Guest Post: Not Putting Out Fires
Mark’s note: One more guest post, Andy Wagner following up his recent guest post, “Being the Change.”
Each morning at work the day starts with a production meeting. That is where I get my list of fires to put out for the day. When the staff gets up to leave the meeting, it reminds me of the opening sequence to the old “Hill Street Blues” television show.
We race out to the floor, to the gemba, eager to put in place the quick fixes, and too busy for real fixes.
It had to stop.
I discovered that in the first thirty or so minutes after the production meeting, I didn’t get any beeps on my Nextel phone. It was quiet and crisis free.
I picked an odd way to turn the tide. On my list of things to do was maintenance of a database. It had been neglected for 9 months since the former owner retired. Only three people, including me, were affected by the neglect, but the impact was high. On the rare occasions that we needed it, it was usually time critical and, without it, we were forced to redo work or search for the old work manually. Frustrating and time consuming.
Although it wasn’t a particularly inspired decision, I prioritized catching up on 9 months of database maintenance. I set a daily goal and made it my morning routine. It took about a month, working on it every morning, to break through the backlog. I continued to work manageable chunks each morning, watching as the task came back under control. It was clear early on that maintenance, once the backlog was gone, would be trivial. That meant I could do more tasks with my morning silence.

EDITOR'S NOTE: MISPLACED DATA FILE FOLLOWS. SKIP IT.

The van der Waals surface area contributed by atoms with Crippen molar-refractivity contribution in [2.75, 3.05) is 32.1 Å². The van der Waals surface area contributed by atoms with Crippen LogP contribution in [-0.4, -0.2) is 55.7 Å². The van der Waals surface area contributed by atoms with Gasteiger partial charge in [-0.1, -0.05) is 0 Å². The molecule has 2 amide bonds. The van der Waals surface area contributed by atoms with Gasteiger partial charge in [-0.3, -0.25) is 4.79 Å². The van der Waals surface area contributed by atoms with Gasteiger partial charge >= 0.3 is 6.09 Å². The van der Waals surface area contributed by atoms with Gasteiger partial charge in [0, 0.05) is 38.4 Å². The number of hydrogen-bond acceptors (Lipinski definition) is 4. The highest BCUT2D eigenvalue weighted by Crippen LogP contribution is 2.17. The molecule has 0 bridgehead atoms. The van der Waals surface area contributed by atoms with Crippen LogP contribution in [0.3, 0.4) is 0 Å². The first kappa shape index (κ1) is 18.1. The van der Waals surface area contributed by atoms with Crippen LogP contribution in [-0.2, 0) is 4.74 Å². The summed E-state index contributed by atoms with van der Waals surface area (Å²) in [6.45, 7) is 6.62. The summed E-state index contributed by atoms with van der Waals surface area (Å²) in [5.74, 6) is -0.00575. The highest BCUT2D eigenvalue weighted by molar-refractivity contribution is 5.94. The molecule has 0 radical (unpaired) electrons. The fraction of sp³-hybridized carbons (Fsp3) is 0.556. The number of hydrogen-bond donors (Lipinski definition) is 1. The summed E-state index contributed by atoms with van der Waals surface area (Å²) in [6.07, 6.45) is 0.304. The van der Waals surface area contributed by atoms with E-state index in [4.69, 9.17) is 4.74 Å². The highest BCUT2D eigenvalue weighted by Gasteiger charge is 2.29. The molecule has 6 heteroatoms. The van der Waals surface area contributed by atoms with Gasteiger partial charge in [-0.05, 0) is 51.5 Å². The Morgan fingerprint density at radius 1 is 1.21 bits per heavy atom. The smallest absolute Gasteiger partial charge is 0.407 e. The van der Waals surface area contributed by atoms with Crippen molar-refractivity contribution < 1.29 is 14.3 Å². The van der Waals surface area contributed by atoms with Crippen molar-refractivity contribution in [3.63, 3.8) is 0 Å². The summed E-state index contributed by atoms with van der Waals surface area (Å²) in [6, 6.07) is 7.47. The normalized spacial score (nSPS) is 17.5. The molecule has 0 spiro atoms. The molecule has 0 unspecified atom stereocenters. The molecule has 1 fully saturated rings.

I piled them on slowly. There were several obscure quality metrics hanging over my head. Addressing them daily meant that they never became fires to fight and my coworkers didn’t have to deal with the painful work-arounds that resulted from neglecting them. The next task that I added to my standard work was delivering a priority list to my co-worker. The priority list, delivered every day, made a big difference in how the co-worker helped me. I had always given him a list Thursdays and Fridays as we neared our deadline for weekly output, but Thursdays and Fridays everybody else was piling on for his help so, priority or not, it was hit and miss. When I put my list in front of him Mondays and Tuesdays, he got to my work first. There was still work to do on Friday, but not as much.
By Christmas shut-down, I felt my stress level coming down. There were two reasons. One, I was rebelling against the crisis culture to fix things before they became problems, if only in very small ways, and two, I no longer had these tasks hanging over my head. I was catching up on some chronic backlogs that had been nagging for some time. People and circumstances that I had used as excuses no longer bothered me. It was the system and culture that were the problems, and I had discovered a process to fix that.
It was a simple checklist, four items at that point, but I had a process that was working and that I could apply to other things. Time to leverage.
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